Eur J Plast Surg (2006) 29: 38–40
N. Tan Baser
U. Balci Akbuga
Infantile digital fibromatosis: late results of two different
Received: 6 January 2005 / Accepted: 2 November 2005 / Published online: 16 March 2006
# Springer-Verlag 2006
Abstract Infantile digital fibromatosis is a rare childhood
benign tumor that mainly affects digits of hands and feet.
Spontaneous regression has been reported, leaving the
treatment options of observation or surgery a controversial
topic. In this article, two cases of infantile digital fibroma-
tosis treated with different approaches are presented.
Observation alone was utilized in the first case. No
spontaneous regression was observed after 2 years of
follow up. In the second case, extended tumor excision and
grafting was the chosen treatment. Recurrence was not
observed at the 24th month postsurgery.
We believe that to prevent recurrence, the tumor must be
Keywords Infantile digital fibromatosis
Infantile digital fibromatosis (IDF) is a benign, asymptom-
atic, nodular, fibrous tissue proliferation, which is gen-
erally localized on the lateral or dorsal surfaces of the digits
of hands and feet .
It is a rare fibrous tumor that affects infants and young
children. Although one third of cases are observed at birth,
most appear during the first 2 years of life. The two sexes
are affected equally. IDF frequently appears as single or
multiple hard, pink, and flat masses on the dorsal or lateral
surfaces of the feet and hands, but it does not occur on the
thumbs or the great toes . Some atypical locations such
as the tongue, breast, nose, arm, and oral cavity have also
been reported . Recurrent IDF was first recognized by
Reye  in 1965. However, similar lesions were reported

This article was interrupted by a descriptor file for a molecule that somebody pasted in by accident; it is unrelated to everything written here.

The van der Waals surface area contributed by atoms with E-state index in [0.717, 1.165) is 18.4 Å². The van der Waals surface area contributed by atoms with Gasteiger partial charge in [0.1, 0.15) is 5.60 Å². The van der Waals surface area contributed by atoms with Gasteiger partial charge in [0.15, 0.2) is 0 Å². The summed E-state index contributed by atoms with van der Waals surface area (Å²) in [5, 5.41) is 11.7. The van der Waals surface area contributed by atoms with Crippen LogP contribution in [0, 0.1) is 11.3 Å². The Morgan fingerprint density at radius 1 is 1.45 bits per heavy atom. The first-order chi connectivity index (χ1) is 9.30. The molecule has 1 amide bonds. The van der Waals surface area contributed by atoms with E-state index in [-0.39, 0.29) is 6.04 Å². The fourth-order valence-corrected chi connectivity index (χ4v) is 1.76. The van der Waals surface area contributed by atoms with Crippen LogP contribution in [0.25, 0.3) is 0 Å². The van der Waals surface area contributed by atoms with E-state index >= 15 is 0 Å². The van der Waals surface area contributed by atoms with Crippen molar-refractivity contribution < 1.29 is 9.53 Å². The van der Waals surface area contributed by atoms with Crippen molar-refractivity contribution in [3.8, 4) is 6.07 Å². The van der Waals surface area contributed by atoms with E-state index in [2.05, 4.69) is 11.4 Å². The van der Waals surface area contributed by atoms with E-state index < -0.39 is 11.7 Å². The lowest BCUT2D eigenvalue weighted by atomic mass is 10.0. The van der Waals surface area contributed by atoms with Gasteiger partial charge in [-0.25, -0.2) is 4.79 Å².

previously by Sakurane in 1924 and Stout in 1954 .
The histopathologic and electron microscopic features of
IDF are unique and easily recognized. Pathognomonic
histopathologic characteristics include interlacing fascicles
of spindle-shaped cells and collagen bundles. These bun-
dles form a dermal nodule that may extend into the
subcutaneous tissue. These features are not found in other
fibromatoses. Eosinophilic inclusion bodies are commonly
observed within the cytoplasm of the fibroblasts . These
have been previously regarded as viral-based. However,
later studies did not support a viral etiology . Immu-
nohistochemical and ultrastructural analyses have shown
these inclusions to be composed of aggregations of dense
actin microfilaments .
There are approximately 104 reported cases of IDF in the
available literature . Despite this, there is still no
common approach for treatment. In this article, two cases
of IDF treated with two different approaches are presented
and compared with the current literature.
A 7-month-old baby was admitted to our outpatient clinic
with a history of swelling on the left third toe since birth.
Examination revealed a solitary, erythematous, firm nodule
1.5×1.0 cm on the dorsal aspect of the distal phalanx
(Fig. 1). The mass did not cause functional impairment or
N. Tan Baser (*)
U. Balci Akbuga
Ankara Training and Research Hospital,
Department of Plastic and Reconstructive Surgery,
Cebeci, Ankara, Turkey
N. Tan Baser
499 Sokak Arý Sitesi, No: 46 Çayyolu,